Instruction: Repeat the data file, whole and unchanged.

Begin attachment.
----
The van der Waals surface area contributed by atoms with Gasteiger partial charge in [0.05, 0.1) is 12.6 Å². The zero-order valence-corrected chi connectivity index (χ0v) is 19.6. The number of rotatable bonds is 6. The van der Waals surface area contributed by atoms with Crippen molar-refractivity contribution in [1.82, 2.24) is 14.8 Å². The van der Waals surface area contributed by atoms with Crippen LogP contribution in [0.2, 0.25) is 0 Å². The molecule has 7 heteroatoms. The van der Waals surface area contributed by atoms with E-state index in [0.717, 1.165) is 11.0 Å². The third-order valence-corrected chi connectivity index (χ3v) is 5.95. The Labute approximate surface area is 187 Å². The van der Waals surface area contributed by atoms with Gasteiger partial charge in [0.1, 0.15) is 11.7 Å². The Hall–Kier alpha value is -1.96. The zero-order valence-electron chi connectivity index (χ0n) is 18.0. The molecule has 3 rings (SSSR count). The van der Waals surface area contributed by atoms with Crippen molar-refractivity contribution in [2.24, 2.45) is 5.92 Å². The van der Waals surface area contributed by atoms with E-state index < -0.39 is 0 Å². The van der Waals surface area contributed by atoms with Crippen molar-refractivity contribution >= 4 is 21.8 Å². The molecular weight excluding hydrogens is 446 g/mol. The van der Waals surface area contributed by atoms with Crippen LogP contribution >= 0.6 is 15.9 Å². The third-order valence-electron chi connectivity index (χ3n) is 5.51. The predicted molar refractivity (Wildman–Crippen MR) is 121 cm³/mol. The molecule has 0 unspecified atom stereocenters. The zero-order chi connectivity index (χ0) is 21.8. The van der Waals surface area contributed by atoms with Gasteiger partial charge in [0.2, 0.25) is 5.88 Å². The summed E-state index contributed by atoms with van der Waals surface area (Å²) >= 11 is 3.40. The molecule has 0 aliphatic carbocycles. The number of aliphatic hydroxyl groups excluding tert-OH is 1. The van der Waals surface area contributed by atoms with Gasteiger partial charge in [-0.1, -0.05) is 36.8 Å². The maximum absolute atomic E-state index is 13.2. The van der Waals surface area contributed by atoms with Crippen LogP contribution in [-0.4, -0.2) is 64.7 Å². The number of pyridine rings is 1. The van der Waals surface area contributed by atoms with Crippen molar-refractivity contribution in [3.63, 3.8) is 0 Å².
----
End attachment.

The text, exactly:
The van der Waals surface area contributed by atoms with Gasteiger partial charge in [0.05, 0.1) is 12.6 Å². The zero-order valence-corrected chi connectivity index (χ0v) is 19.6. The number of rotatable bonds is 6. The van der Waals surface area contributed by atoms with Crippen molar-refractivity contribution in [1.82, 2.24) is 14.8 Å². The van der Waals surface area contributed by atoms with Crippen LogP contribution in [0.2, 0.25) is 0 Å². The molecule has 7 heteroatoms. The van der Waals surface area contributed by atoms with E-state index in [0.717, 1.165) is 11.0 Å². The third-order valence-corrected chi connectivity index (χ3v) is 5.95. The Labute approximate surface area is 187 Å². The van der Waals surface area contributed by atoms with Gasteiger partial charge in [0.1, 0.15) is 11.7 Å². The Hall–Kier alpha value is -1.96. The zero-order valence-electron chi connectivity index (χ0n) is 18.0. The molecule has 3 rings (SSSR count). The van der Waals surface area contributed by atoms with Crippen molar-refractivity contribution in [2.24, 2.45) is 5.92 Å². The van der Waals surface area contributed by atoms with E-state index < -0.39 is 0 Å². The van der Waals surface area contributed by atoms with Crippen molar-refractivity contribution >= 4 is 21.8 Å². The molecular weight excluding hydrogens is 446 g/mol. The van der Waals surface area contributed by atoms with Crippen LogP contribution >= 0.6 is 15.9 Å². The third-order valence-electron chi connectivity index (χ3n) is 5.51. The predicted molar refractivity (Wildman–Crippen MR) is 121 cm³/mol. The molecule has 0 unspecified atom stereocenters. The zero-order chi connectivity index (χ0) is 21.8. The van der Waals surface area contributed by atoms with Gasteiger partial charge in [0.2, 0.25) is 5.88 Å². The summed E-state index contributed by atoms with van der Waals surface area (Å²) >= 11 is 3.40. The molecule has 0 aliphatic carbocycles. The number of aliphatic hydroxyl groups excluding tert-OH is 1. The van der Waals surface area contributed by atoms with Gasteiger partial charge in [-0.1, -0.05) is 36.8 Å². The maximum absolute atomic E-state index is 13.2. The van der Waals surface area contributed by atoms with Crippen LogP contribution in [-0.4, -0.2) is 64.7 Å². The number of pyridine rings is 1. The van der Waals surface area contributed by atoms with Crippen molar-refractivity contribution in [3.63, 3.8) is 0 Å².